Safe Mountain Driving for Trucks

Safe Mountain Driving for Trucks

Driving in the mountains can be a tricky affair, and driving a heavy truck adds an extra layer of complication. Make sure you are driving safely by always observing the following:

  1. Always inspect your braking system thoroughly before beginning the trip.

  2. Look for highway signs that warn of downgrades.

  3. Take advantage of designated pull-off areas on the side of the road that allow you to check brakes during your trip.

  4. Shift to a low gear before starting down the hill. If you have one, use your retarder.

  5. Use snub braking. This is done by allowing the truck to reach the highest possible safe speed, braking until that speed is reduced by 5 mph, releasing until the highest possible safe speed is reached again, and repeating the process until the bottom of the hill. If you continually step on the brakes, or “fan” them (apply and release repeatedly) the heavy brake pressures will cause heat that may cause brakes to fade and then eventually fail.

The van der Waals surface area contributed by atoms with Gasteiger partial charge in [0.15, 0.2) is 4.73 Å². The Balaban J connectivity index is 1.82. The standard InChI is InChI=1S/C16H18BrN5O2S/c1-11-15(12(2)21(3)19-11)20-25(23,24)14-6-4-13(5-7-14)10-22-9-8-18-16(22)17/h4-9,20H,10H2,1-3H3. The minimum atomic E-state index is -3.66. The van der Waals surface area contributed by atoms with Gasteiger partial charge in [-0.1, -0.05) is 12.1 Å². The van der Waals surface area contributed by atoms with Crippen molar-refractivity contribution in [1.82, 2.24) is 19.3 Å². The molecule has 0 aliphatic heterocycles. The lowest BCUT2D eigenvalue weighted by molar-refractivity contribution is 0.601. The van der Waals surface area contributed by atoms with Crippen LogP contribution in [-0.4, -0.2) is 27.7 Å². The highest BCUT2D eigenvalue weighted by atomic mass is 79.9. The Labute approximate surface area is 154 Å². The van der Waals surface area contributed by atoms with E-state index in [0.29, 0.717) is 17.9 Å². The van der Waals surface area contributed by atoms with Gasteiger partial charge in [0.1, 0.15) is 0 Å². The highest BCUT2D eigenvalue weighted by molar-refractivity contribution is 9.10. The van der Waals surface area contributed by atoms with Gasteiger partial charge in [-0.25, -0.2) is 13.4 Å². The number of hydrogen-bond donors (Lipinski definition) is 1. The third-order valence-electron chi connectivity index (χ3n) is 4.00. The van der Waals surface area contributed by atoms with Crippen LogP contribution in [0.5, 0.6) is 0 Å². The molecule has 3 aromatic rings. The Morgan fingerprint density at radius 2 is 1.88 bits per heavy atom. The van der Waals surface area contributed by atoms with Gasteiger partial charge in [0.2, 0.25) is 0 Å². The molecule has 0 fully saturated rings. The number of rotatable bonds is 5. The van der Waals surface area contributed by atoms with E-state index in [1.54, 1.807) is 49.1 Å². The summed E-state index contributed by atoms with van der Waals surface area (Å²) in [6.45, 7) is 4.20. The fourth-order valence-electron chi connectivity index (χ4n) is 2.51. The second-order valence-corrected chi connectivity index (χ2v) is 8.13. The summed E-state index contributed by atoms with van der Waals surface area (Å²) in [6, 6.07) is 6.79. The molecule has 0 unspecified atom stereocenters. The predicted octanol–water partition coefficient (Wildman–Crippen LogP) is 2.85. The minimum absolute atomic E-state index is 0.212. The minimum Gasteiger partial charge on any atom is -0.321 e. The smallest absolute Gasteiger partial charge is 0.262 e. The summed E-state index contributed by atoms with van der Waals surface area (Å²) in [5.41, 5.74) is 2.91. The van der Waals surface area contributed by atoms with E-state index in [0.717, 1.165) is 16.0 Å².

6. Keep one second of space in front of your vehicle for each 10 feet of vehicle at speeds below 40 mph, and add a second for speeds above 40 mph. So for a 50 foot vehicle, you’d need 5 seconds of space between you and the vehicle ahead of you if you’re driving 35 mph, but you’d need 6 seconds of space between you if you were driving 45 mph.

  7. Identify escape ramps on your route. If your brakes fail and no escape route is available, look for a flat or uphill side road or open field.

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